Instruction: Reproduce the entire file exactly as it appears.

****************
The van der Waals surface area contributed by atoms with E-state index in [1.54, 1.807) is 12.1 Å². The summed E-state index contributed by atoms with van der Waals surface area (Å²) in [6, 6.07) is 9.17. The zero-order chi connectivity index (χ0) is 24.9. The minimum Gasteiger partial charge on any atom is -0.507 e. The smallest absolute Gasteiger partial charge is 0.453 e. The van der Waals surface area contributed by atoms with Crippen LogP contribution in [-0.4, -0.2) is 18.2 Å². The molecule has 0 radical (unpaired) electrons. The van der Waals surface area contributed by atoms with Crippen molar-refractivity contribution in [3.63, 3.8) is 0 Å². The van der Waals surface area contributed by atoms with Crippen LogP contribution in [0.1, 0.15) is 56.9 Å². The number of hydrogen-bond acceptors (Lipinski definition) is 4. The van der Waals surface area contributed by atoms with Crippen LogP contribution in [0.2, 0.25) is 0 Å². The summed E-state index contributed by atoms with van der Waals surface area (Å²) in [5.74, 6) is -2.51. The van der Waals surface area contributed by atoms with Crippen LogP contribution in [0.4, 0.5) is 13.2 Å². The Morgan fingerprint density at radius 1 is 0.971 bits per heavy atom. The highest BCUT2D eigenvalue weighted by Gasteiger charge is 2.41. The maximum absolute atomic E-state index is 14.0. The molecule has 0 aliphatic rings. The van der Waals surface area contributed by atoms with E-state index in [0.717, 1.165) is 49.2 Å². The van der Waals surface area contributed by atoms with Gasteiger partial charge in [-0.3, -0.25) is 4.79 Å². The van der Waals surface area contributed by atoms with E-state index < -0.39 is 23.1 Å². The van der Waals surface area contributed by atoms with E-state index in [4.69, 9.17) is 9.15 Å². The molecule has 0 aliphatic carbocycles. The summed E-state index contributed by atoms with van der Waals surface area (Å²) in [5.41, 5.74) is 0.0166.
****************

The van der Waals surface area contributed by atoms with E-state index in [1.54, 1.807) is 12.1 Å². The summed E-state index contributed by atoms with van der Waals surface area (Å²) in [6, 6.07) is 9.17. The zero-order chi connectivity index (χ0) is 24.9. The minimum Gasteiger partial charge on any atom is -0.507 e. The smallest absolute Gasteiger partial charge is 0.453 e. The van der Waals surface area contributed by atoms with Crippen LogP contribution in [-0.4, -0.2) is 18.2 Å². The molecule has 0 radical (unpaired) electrons. The van der Waals surface area contributed by atoms with Crippen molar-refractivity contribution in [3.63, 3.8) is 0 Å². The van der Waals surface area contributed by atoms with Crippen LogP contribution in [0.1, 0.15) is 56.9 Å². The number of hydrogen-bond acceptors (Lipinski definition) is 4. The van der Waals surface area contributed by atoms with Crippen LogP contribution in [0.2, 0.25) is 0 Å². The summed E-state index contributed by atoms with van der Waals surface area (Å²) in [5.74, 6) is -2.51. The van der Waals surface area contributed by atoms with Crippen LogP contribution in [0.4, 0.5) is 13.2 Å². The Morgan fingerprint density at radius 1 is 0.971 bits per heavy atom. The highest BCUT2D eigenvalue weighted by Gasteiger charge is 2.41. The maximum absolute atomic E-state index is 14.0. The molecule has 0 aliphatic rings. The van der Waals surface area contributed by atoms with E-state index in [0.717, 1.165) is 49.2 Å². The van der Waals surface area contributed by atoms with Gasteiger partial charge in [-0.3, -0.25) is 4.79 Å². The van der Waals surface area contributed by atoms with E-state index < -0.39 is 23.1 Å². The van der Waals surface area contributed by atoms with E-state index in [4.69, 9.17) is 9.15 Å². The molecule has 0 aliphatic carbocycles. The summed E-state index contributed by atoms with van der Waals surface area (Å²) in [5.41, 5.74) is 0.0166.